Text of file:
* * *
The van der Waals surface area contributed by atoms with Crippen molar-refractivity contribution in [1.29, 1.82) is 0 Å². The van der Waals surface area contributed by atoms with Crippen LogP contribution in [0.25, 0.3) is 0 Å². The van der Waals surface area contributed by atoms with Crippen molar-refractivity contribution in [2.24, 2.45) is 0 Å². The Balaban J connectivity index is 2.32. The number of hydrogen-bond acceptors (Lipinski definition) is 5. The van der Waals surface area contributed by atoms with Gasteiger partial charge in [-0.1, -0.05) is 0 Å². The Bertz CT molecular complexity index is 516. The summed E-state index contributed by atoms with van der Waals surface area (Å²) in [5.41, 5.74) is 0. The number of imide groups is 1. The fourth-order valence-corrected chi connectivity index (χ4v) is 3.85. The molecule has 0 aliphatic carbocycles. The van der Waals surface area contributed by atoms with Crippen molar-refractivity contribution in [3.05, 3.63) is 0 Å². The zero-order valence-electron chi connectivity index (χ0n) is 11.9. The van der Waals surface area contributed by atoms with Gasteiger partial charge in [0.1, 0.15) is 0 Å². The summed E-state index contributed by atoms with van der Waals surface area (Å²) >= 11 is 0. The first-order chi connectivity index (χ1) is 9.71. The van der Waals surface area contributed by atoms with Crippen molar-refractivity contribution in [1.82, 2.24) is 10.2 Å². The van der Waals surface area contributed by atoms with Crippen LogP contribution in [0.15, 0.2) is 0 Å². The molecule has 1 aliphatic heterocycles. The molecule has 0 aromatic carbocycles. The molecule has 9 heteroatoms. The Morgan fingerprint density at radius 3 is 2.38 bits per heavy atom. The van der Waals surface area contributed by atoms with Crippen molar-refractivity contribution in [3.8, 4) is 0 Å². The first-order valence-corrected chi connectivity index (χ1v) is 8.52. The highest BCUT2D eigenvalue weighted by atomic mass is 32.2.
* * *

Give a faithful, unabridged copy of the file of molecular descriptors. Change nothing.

The van der Waals surface area contributed by atoms with Crippen molar-refractivity contribution in [1.29, 1.82) is 0 Å². The van der Waals surface area contributed by atoms with Crippen LogP contribution in [0.25, 0.3) is 0 Å². The van der Waals surface area contributed by atoms with Crippen molar-refractivity contribution in [2.24, 2.45) is 0 Å². The Balaban J connectivity index is 2.32. The number of hydrogen-bond acceptors (Lipinski definition) is 5. The van der Waals surface area contributed by atoms with Gasteiger partial charge in [-0.1, -0.05) is 0 Å². The Bertz CT molecular complexity index is 516. The summed E-state index contributed by atoms with van der Waals surface area (Å²) in [5.41, 5.74) is 0. The number of imide groups is 1. The fourth-order valence-corrected chi connectivity index (χ4v) is 3.85. The molecule has 0 aliphatic carbocycles. The van der Waals surface area contributed by atoms with Crippen molar-refractivity contribution in [3.05, 3.63) is 0 Å². The zero-order valence-electron chi connectivity index (χ0n) is 11.9. The van der Waals surface area contributed by atoms with Gasteiger partial charge in [0.1, 0.15) is 0 Å². The summed E-state index contributed by atoms with van der Waals surface area (Å²) >= 11 is 0. The first-order chi connectivity index (χ1) is 9.71. The van der Waals surface area contributed by atoms with Crippen molar-refractivity contribution in [1.82, 2.24) is 10.2 Å². The van der Waals surface area contributed by atoms with Crippen LogP contribution in [0.15, 0.2) is 0 Å². The molecule has 1 aliphatic heterocycles. The molecule has 0 aromatic carbocycles. The molecule has 9 heteroatoms. The Morgan fingerprint density at radius 3 is 2.38 bits per heavy atom. The van der Waals surface area contributed by atoms with Crippen molar-refractivity contribution in [3.8, 4) is 0 Å². The first-order valence-corrected chi connectivity index (χ1v) is 8.52. The highest BCUT2D eigenvalue weighted by atomic mass is 32.2.